by DASHVEENJIT KAUR / pic by BLOOMBERG
ALTHOUGH Malaysia is among the top countries in the world with the highest interest in getting a Covid-19 vaccine, 33% Malaysians are having doubt over its effectiveness and 48% are worried about its side effects.
In a survey by Ipsos (M) Sdn Bhd titled “Global Attitudes on a Covid-19 Vaccine”, the study done for the World Economic Forum showed 15% Malaysians “somewhat disagree” that they would have access to the vaccine irrespective of socio-economic background.
On top of that, slightly more than a third or 35% Malaysians opt against getting a vaccine.
“Malaysians who chose not to take the vaccine also stated that they are not at risk of the pandemic,” the report stated, adding that this is higher than the global average of 19%.
Another 36% believed that they are not at risk enough while 7% are against vaccines in general.
Despite this, Malaysia is the eighth-most optimistic nation among 27 polled, with 86% of Malaysians saying they would get a vaccine once it is available.
Nearly half or 48% of its respondents are also confident that a Covid-19 vaccine will be available before the end of the year while the global average stands at 41%.
The Ipsos survey, conducted from July 24 to Aug 7 in 27 countries, listed China as a standout country, with 97% of its respondents saying they would get vaccinated against Covid-19 if a jab was available, followed by Brazil (88%), Australia (88%), India (87%), Malaysia (86%) and the UK (85%).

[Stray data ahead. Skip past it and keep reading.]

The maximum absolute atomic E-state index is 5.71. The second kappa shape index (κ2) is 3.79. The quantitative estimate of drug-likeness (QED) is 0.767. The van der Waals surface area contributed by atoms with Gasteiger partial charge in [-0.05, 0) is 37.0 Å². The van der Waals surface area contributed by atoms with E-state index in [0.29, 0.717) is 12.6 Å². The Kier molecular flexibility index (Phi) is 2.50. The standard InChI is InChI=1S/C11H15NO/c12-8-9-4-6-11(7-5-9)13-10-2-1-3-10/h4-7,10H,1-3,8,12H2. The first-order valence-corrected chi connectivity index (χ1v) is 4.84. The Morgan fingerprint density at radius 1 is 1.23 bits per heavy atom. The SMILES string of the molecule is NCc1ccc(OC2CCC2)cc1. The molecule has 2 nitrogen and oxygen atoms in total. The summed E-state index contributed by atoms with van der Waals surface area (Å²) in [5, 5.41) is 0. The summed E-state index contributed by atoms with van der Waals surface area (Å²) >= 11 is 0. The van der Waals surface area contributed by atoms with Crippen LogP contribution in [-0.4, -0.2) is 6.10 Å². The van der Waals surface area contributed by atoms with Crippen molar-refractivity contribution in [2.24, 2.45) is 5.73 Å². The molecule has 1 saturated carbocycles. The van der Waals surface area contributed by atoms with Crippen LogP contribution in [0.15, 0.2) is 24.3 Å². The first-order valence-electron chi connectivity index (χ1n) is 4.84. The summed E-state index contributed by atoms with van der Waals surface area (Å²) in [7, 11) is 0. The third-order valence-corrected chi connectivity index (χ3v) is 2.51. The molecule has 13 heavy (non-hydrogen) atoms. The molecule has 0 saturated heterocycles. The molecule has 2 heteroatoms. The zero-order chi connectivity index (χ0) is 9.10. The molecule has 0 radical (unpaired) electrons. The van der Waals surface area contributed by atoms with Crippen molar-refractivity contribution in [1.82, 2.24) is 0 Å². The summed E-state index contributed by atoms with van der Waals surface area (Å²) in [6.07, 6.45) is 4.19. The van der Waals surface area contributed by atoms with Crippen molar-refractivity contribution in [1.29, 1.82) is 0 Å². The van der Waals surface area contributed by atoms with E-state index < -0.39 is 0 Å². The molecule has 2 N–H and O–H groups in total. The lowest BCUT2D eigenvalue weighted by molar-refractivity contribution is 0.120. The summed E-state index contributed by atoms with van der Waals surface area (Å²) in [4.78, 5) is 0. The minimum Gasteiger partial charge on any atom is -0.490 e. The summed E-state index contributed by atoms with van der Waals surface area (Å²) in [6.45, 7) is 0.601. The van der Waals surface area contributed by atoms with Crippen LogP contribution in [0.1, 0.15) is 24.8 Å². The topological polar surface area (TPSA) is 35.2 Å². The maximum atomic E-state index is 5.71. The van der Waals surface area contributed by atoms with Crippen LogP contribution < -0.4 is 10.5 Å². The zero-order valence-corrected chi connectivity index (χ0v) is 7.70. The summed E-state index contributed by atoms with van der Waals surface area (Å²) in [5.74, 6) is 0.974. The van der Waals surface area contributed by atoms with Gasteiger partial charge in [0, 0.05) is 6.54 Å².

Countries with the lowest intent in getting vaccinated against Covid-19 are Russia (54%), Poland (56%), Hungary (56%) and France (59%).
The study was conducted among 19,519 adults, aged 18 to 74 in the US, Canada, Malaysia, South Africa and Turkey, and aged 16 to 74 in 22 other countries.
In most countries, those who agreed with getting a vaccine outnumber those who disagreed by a significant margin.
Three in four adults globally, or 74%, are willing to get a jab but only 37% are firm in their view.
Ipsos Malaysia MD Arun Menon said public opinion and acceptability play the most important role in the success of a Covid-19 vaccine, as countries and companies push against time to release it.
“Malaysians stand with the emerging economies, in their optimism for early availability of Covid-19 vaccine. Universal and affordable public health care systems support Malaysian confidence in the availability of vaccines for the masses.
“Public authorities should be conscious about the general apprehension of side effects and vaccine effectiveness as potential barriers of adoption,” he said.